You probably won’t be surprised to read that among my vices is a serious second-hand bookshop habit; another is a little rummaging around antique and flea-markets. These are all good places to pick up pieces of science ephemera and I thought I’d share my latest bargain.


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Curators have an eye for the semi-obscure and I recognised these little drawings straightaway. The swirling geometric patterns are variations of Lissajous curves created by a harmonograph, one of the many short-lived Victorian and Edwardian hobby-crazes based upon simple scientific principles. I rather like this one – the notion of art being created by entirely mechanical means while the artist puts the kettle on is quite appealing and the idea get resurrected from time to time by contemporary artists, recently by Anita Chowdry.

There is a considerable history of artists and scientists producing ‘automatic’ art by the intervention of technology. The nicest example is the use of the camera lucida from the early nineteenth century. This prism-based artist’s tool was patented by a Royal Society President, William Hyde Wollaston (1766-1828) and it allowed the user to see a landscape as if projected onto drawing paper. Several scientists, including Sir John Herschel (1792-1871) were very adept at capturing perspective in this way and Herschel took his camera lucida on honeymoon, to sketch views in South Africa. His friend William Henry Fox Talbot (1800-1877) failed miserably to draw scenery at Lake Como during his nuptials in 1833, setting him on the road to contriving the completely mechanical photogenic drawing process announced in 1839 – photography, as we know it now.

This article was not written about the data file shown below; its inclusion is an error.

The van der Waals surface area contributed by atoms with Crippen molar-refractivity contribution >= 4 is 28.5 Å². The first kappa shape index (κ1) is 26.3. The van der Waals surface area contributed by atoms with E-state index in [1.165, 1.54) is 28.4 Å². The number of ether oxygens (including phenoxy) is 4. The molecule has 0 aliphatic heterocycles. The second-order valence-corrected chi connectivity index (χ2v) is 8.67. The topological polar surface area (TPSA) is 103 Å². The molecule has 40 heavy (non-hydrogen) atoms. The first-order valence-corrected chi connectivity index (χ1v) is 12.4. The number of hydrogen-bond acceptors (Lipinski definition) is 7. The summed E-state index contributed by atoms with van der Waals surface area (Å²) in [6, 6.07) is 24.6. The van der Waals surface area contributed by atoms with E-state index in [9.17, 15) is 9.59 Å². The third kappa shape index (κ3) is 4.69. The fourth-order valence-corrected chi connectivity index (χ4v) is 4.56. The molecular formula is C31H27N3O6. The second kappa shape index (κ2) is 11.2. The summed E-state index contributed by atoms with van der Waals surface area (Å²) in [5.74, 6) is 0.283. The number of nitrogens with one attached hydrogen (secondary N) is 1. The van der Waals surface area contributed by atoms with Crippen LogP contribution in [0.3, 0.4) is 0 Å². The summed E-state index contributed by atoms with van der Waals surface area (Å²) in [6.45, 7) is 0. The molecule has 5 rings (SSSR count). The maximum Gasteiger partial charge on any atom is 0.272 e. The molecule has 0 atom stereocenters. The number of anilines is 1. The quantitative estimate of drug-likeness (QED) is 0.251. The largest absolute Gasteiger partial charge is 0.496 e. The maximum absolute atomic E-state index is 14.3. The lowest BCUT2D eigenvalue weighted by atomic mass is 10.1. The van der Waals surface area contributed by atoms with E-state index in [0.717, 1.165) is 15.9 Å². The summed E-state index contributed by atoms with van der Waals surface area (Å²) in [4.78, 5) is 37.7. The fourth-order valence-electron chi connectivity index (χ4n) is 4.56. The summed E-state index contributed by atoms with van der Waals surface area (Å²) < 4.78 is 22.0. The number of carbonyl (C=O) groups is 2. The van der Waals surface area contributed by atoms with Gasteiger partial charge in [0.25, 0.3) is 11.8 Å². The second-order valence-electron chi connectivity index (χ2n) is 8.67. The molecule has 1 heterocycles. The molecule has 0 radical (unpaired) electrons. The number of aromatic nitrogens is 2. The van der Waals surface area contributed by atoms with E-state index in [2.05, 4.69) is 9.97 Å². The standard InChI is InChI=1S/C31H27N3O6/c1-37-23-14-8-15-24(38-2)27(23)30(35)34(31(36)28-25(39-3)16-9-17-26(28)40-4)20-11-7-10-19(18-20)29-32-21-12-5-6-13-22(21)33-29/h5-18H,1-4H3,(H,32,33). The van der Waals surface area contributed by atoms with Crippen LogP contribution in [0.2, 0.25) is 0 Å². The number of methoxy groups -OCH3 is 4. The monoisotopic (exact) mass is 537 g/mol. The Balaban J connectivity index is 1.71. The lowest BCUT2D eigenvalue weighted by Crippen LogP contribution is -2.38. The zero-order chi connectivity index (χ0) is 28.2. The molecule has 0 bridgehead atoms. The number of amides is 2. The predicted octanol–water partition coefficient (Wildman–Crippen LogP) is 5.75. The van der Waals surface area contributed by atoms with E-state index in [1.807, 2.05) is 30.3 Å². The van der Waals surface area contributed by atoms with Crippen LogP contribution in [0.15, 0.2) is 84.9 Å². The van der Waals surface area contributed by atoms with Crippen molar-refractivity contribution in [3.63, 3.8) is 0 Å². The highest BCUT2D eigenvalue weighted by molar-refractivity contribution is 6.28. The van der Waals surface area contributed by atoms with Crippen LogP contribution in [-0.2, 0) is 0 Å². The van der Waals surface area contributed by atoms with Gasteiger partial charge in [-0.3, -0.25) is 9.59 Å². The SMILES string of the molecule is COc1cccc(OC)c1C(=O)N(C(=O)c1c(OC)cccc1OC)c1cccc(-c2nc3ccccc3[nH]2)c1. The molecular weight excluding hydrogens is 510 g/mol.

A little sketch (above) on the back of a pamphlet found with my drawings, Sound curve tracings, shows the particular instrument which made them: a twin elliptic pendulum harmonograph invented by Joseph Goold of Nottingham. Goold contributed to a book on the subject Harmonic vibration and vibration figures in 1909. The principle is quite simple – a pendulum guides a pen across paper, which is itself mounted on a moving support controlled by a second pendulum. The combined effect can produce highly complex and beautiful patterns.

Naturally, you can build a harmonograph yourself since there are plenty of how-to instructions available on the internet. You probably won’t want to go to the lengths of Ivan Moscovich (b.1926) who patented the computer-controlled ‘Moscovich Harmonograph’ shown at the ICA in 1969: but you should look at the results, which are quite stunning.


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